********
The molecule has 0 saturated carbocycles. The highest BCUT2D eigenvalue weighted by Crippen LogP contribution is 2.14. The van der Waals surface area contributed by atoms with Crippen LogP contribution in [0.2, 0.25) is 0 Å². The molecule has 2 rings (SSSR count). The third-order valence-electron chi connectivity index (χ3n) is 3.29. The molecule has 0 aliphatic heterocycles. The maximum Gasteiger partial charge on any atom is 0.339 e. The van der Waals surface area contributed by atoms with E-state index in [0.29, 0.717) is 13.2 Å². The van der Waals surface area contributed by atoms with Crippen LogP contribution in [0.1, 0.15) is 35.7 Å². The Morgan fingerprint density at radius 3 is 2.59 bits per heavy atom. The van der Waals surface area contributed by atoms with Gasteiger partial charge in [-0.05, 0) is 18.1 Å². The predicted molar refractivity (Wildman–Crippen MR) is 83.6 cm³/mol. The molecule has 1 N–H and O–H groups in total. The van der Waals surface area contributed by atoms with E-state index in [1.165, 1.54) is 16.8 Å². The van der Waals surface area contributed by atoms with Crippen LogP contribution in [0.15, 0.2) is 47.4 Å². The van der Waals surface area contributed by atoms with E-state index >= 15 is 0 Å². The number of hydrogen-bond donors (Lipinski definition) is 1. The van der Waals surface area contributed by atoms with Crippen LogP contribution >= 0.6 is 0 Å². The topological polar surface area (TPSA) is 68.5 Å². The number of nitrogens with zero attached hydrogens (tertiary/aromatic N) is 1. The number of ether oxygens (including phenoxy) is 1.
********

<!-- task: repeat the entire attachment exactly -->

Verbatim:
The molecule has 0 saturated carbocycles. The highest BCUT2D eigenvalue weighted by Crippen LogP contribution is 2.14. The van der Waals surface area contributed by atoms with Crippen LogP contribution in [0.2, 0.25) is 0 Å². The molecule has 2 rings (SSSR count). The third-order valence-electron chi connectivity index (χ3n) is 3.29. The molecule has 0 aliphatic heterocycles. The maximum Gasteiger partial charge on any atom is 0.339 e. The van der Waals surface area contributed by atoms with E-state index in [0.29, 0.717) is 13.2 Å². The van der Waals surface area contributed by atoms with Crippen LogP contribution in [0.1, 0.15) is 35.7 Å². The Morgan fingerprint density at radius 3 is 2.59 bits per heavy atom. The van der Waals surface area contributed by atoms with Gasteiger partial charge in [-0.05, 0) is 18.1 Å². The predicted molar refractivity (Wildman–Crippen MR) is 83.6 cm³/mol. The molecule has 1 N–H and O–H groups in total. The van der Waals surface area contributed by atoms with E-state index in [1.165, 1.54) is 16.8 Å². The van der Waals surface area contributed by atoms with Crippen LogP contribution in [0.15, 0.2) is 47.4 Å². The van der Waals surface area contributed by atoms with E-state index >= 15 is 0 Å². The number of hydrogen-bond donors (Lipinski definition) is 1. The van der Waals surface area contributed by atoms with Crippen LogP contribution >= 0.6 is 0 Å². The topological polar surface area (TPSA) is 68.5 Å². The number of nitrogens with zero attached hydrogens (tertiary/aromatic N) is 1. The number of ether oxygens (including phenoxy) is 1.